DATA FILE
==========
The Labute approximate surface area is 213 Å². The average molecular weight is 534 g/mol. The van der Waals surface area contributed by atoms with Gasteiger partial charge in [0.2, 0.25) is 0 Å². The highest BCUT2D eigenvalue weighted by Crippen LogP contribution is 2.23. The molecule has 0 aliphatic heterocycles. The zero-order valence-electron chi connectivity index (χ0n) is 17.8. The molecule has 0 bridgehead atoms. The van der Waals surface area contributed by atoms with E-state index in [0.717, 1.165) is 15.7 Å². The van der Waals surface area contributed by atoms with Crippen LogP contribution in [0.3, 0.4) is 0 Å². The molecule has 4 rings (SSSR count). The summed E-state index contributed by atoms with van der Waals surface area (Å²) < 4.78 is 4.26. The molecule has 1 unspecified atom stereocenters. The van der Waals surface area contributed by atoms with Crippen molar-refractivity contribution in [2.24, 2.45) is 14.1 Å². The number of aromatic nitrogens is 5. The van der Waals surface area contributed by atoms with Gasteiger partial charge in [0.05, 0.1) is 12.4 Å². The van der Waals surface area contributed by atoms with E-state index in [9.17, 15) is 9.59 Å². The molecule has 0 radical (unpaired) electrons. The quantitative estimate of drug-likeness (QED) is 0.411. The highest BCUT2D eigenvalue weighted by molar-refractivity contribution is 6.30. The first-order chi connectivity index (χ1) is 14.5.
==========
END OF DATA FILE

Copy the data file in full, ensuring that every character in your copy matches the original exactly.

The Labute approximate surface area is 213 Å². The average molecular weight is 534 g/mol. The van der Waals surface area contributed by atoms with Gasteiger partial charge in [0.2, 0.25) is 0 Å². The highest BCUT2D eigenvalue weighted by Crippen LogP contribution is 2.23. The molecule has 0 aliphatic heterocycles. The zero-order valence-electron chi connectivity index (χ0n) is 17.8. The molecule has 0 bridgehead atoms. The van der Waals surface area contributed by atoms with E-state index in [0.717, 1.165) is 15.7 Å². The van der Waals surface area contributed by atoms with Crippen LogP contribution in [0.3, 0.4) is 0 Å². The molecule has 4 rings (SSSR count). The summed E-state index contributed by atoms with van der Waals surface area (Å²) < 4.78 is 4.26. The molecule has 1 unspecified atom stereocenters. The van der Waals surface area contributed by atoms with Crippen molar-refractivity contribution in [2.24, 2.45) is 14.1 Å². The number of aromatic nitrogens is 5. The van der Waals surface area contributed by atoms with Gasteiger partial charge in [0.05, 0.1) is 12.4 Å². The van der Waals surface area contributed by atoms with E-state index in [9.17, 15) is 9.59 Å². The molecule has 0 radical (unpaired) electrons. The quantitative estimate of drug-likeness (QED) is 0.411. The highest BCUT2D eigenvalue weighted by molar-refractivity contribution is 6.30. The first-order chi connectivity index (χ1) is 14.5.